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Thursday, July 9, 2009

Review: HuDost - Trapeze

HuDost - Trapeze
2009, Open Sesame Music

HuDost, based in Montreal and NYC, defy not only national classifications but musical ones as well. Vocalist Moksha Sommer has travelled the globe, studying no less than 12 distinctive vocal styles from around the world. She also contributes harmonium, piano and accordion. She is joined by Jemal Wade Hines on guitar, vocals, bouzouki and bendir to form HuDost, spinning musical webs from all corners of creation. HuDost's CD, Trapeze, is driven by the love of music from all cultures and a seemingly evolutionary songwriting style. Adding to the zeitgeist of the Trapeze is the fact that Sommer was diagnosed with a brain tumor leading up to the recording of Trapeze. The album was recorded between the time of diagnosis and surgery, and reflects some of the urgent energy of someone who truly doesn't know what tomorrow may bring. All of these stands were pulled together by the masterful production skills of Malcolm Burn (Bob Dylan, Emmylou Harris, Daniel Lanois, Peter Gabriel).

Trapeze opens with Trespasser, an energetically mellow bit of layered musical angst that makes Radiohead sound Top-40. Sommer's vocals are a gorgeous thing to hear, and don't so much float over the song as fly down upon it like an eagle on the hunt. Royal Mountain laments the loss of a burial place for the poor in the face of progress. It's a lovely tribute that's in both English and (Canadian) French, and reminds us that the fate of those who were buried there will inevitably be our own. Royal Mountain is set in a great mellow pop arrangement that with other subject matter would likely be real radio fodder. Waiting is presented in the form of a near-Appalachian folk tune, complete with Country/Americana accents.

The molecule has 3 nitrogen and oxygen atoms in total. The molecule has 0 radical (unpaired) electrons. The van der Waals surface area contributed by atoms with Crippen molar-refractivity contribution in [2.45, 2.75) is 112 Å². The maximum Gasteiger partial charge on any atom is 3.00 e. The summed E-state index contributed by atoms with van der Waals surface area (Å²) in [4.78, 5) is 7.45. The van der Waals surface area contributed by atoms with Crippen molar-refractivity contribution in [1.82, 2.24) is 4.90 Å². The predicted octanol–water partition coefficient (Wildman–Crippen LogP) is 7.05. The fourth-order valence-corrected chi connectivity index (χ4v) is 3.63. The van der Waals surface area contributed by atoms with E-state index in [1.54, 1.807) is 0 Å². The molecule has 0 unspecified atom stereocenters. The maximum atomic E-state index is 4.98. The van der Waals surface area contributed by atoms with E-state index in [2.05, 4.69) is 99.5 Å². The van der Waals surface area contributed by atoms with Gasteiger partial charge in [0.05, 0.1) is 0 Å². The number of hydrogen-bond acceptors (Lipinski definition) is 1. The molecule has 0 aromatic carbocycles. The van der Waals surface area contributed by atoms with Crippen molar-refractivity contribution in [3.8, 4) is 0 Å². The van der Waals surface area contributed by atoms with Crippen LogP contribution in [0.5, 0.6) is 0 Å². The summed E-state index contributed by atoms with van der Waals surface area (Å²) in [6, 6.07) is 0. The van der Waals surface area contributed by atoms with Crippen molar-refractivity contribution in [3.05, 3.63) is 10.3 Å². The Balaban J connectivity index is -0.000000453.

BreakDown BuildUp is one of the more interesting songs presented on Trapeze, mixing Western and Eastern elements around a great rock melody. Sommer truly shines here in a performance worthy of significant attention. BreakDown BuildUp is a definite highlight track. Waking is a song of thanks for new opportunities and new roads; the song is gorgeously dark with hopeful undertones. Sommer is at her best here, singing with a conviction that is unsettling. Drowned In White plays like an old madrigal choir tune, full of dark, minor-key harmonies and a church-like sense of grace. Sommer shines again on an inspired vocal line set against an instrumental background that is thrillingly complex. Trapeze closes out with something of a reprise of Trespasser.

Have patience with HuDost. It took me three or four listens to really get into Trapeze, but the effort was well worth it. Jemal Wade Hines is a masterful musician in his own right, and Moksha Summer will blow listeners away with her understated vocal grace. There are shades of early Sarah McLachlan here, but just shadows. Summer and Hines are a one-of-a-kind duo. Whatever you want to try to classify them as, HuDost is guaranteed to energize your musical synapses with music that never rests, never stops moving. In conversational terms, Trapeze is an album that never really raises its voice yet commands the room. Trapeze is a classic.

Rating: 4 Stars (Out of 5)

You can learn more about HuDost at or You can purchase a copy of Trapeze at

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